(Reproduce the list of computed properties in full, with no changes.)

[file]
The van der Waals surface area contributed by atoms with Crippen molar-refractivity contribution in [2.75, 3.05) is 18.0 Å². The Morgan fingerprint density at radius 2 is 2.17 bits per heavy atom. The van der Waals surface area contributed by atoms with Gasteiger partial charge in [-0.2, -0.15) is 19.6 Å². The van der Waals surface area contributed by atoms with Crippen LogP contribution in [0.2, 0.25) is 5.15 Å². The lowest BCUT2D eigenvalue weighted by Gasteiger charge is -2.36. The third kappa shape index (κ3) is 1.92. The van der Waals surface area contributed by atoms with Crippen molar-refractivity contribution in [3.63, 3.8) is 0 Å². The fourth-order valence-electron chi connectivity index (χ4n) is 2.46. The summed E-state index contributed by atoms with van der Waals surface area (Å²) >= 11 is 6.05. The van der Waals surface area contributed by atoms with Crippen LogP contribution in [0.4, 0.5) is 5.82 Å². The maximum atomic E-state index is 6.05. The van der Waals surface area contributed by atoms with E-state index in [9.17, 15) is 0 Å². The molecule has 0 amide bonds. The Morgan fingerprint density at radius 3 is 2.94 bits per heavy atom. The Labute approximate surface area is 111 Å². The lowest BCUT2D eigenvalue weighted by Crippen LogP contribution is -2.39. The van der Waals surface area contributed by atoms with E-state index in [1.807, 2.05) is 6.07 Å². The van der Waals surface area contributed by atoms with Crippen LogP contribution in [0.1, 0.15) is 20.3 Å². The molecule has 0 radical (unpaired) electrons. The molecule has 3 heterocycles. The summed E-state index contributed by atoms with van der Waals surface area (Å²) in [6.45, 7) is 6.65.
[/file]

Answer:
The van der Waals surface area contributed by atoms with Crippen molar-refractivity contribution in [2.75, 3.05) is 18.0 Å². The Morgan fingerprint density at radius 2 is 2.17 bits per heavy atom. The van der Waals surface area contributed by atoms with Gasteiger partial charge in [-0.2, -0.15) is 19.6 Å². The van der Waals surface area contributed by atoms with Crippen LogP contribution in [0.2, 0.25) is 5.15 Å². The lowest BCUT2D eigenvalue weighted by Gasteiger charge is -2.36. The third kappa shape index (κ3) is 1.92. The van der Waals surface area contributed by atoms with Crippen molar-refractivity contribution in [3.63, 3.8) is 0 Å². The fourth-order valence-electron chi connectivity index (χ4n) is 2.46. The summed E-state index contributed by atoms with van der Waals surface area (Å²) >= 11 is 6.05. The van der Waals surface area contributed by atoms with Crippen LogP contribution in [0.4, 0.5) is 5.82 Å². The maximum atomic E-state index is 6.05. The van der Waals surface area contributed by atoms with E-state index in [9.17, 15) is 0 Å². The molecule has 0 amide bonds. The Morgan fingerprint density at radius 3 is 2.94 bits per heavy atom. The Labute approximate surface area is 111 Å². The lowest BCUT2D eigenvalue weighted by Crippen LogP contribution is -2.39. The van der Waals surface area contributed by atoms with E-state index in [1.807, 2.05) is 6.07 Å². The van der Waals surface area contributed by atoms with Crippen LogP contribution in [0.1, 0.15) is 20.3 Å². The molecule has 0 radical (unpaired) electrons. The molecule has 3 heterocycles. The summed E-state index contributed by atoms with van der Waals surface area (Å²) in [6.45, 7) is 6.65.